[In the office of the Ordinary of Greene county, there is a thin, flexible back book on which is inscribed - Free Persons of Color, in Greene County. This book contained the names and guardians for all Free Persons of Color, and their guardians or sponsors, had to make returns for each year. There are a number of Grant Negroes listed in this book. On p. 132, Miss Bowen refers to "Daniel Grant, who kept a store early in this century - 1800 - on the Greensboro road beyond old Salem Church (now Phillips church). This Daniel Grant, my uncle said moved to Athens, and was I presume the father of the late John T. Grant, and his son William D. Grant of Atlanta." This Daniel Grant lived in that part of Wilkes that was added to Greene county in 1802. He operated a Tavern, and was on the old stage coach route. Stage horses were changed at Grantville and there was a Post office there. He is the man who liberated his slaves whose record is in Greene county. Grantville is shown on an old map of Greene county; its date is unknown, but is supposed to have been published around 1830, and revised by Dr. J. H. Kilpatrick and John S. Callaway sometime between 1860 and 1880. Mr. Grant is said to have sold his property about the time the Georgia Railroad was being built - 1833-37, and became one of the contractors who built the Railroad to Athens, or from Union Point to Athens. The old Grant home and Tavern was burned some ten years ago, but the chimneys are still standing. There are a number of Grant tombstones near the old home. (By: T. B. Rice, Historian of Greene County September 16, 1940)]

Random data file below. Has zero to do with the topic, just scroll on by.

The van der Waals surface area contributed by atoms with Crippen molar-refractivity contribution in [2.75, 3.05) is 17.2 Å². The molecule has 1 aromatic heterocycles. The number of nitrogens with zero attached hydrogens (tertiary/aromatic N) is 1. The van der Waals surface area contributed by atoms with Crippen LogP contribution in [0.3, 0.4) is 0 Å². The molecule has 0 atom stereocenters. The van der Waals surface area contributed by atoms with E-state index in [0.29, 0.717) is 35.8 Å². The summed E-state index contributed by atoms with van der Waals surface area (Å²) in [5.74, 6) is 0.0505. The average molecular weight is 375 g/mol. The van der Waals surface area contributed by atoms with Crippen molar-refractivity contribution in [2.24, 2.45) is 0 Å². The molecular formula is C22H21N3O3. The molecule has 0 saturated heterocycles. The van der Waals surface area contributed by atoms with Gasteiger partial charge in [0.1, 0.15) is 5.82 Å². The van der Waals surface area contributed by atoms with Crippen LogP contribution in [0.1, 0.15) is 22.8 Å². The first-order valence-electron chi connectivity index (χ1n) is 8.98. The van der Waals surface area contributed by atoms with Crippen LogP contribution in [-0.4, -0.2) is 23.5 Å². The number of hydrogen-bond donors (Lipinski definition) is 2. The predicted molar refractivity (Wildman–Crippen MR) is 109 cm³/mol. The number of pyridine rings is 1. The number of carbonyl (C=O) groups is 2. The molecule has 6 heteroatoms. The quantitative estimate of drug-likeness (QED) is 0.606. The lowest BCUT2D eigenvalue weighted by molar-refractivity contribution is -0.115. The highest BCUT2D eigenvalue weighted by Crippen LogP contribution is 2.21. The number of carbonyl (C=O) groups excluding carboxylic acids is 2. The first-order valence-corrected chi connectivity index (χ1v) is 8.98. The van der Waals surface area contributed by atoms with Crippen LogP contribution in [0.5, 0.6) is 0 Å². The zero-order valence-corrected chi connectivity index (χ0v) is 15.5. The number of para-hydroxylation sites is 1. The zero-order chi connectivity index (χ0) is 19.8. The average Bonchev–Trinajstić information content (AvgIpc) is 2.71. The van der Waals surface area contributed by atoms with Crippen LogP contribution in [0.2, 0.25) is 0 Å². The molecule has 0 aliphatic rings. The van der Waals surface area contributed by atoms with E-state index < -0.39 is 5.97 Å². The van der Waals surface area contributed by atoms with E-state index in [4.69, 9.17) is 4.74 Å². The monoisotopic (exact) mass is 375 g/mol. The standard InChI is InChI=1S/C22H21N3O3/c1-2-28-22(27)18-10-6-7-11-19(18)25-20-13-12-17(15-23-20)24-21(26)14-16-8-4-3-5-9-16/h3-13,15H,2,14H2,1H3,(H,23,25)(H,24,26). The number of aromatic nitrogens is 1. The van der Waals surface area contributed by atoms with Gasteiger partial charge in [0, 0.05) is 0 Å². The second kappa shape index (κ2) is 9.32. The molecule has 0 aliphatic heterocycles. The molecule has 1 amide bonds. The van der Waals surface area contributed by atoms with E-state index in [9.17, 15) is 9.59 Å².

Thomas Grant is said by the historian of Methodism to have been one of the most useful Methodist laymen of his day in Georgia. He used to keep at his house below town, clothing of all sizes for Methodist preachers who might ride up wet, and want some dry clothes. He had a room for the preachers, which he called "Prophets' Chamber." When he died, he left a legacy to the Georgia and South Carolina Conferences. That of the Georgia Conference was $1500 and some land. When he went to New York in 1803, the journey lasted three months and three days.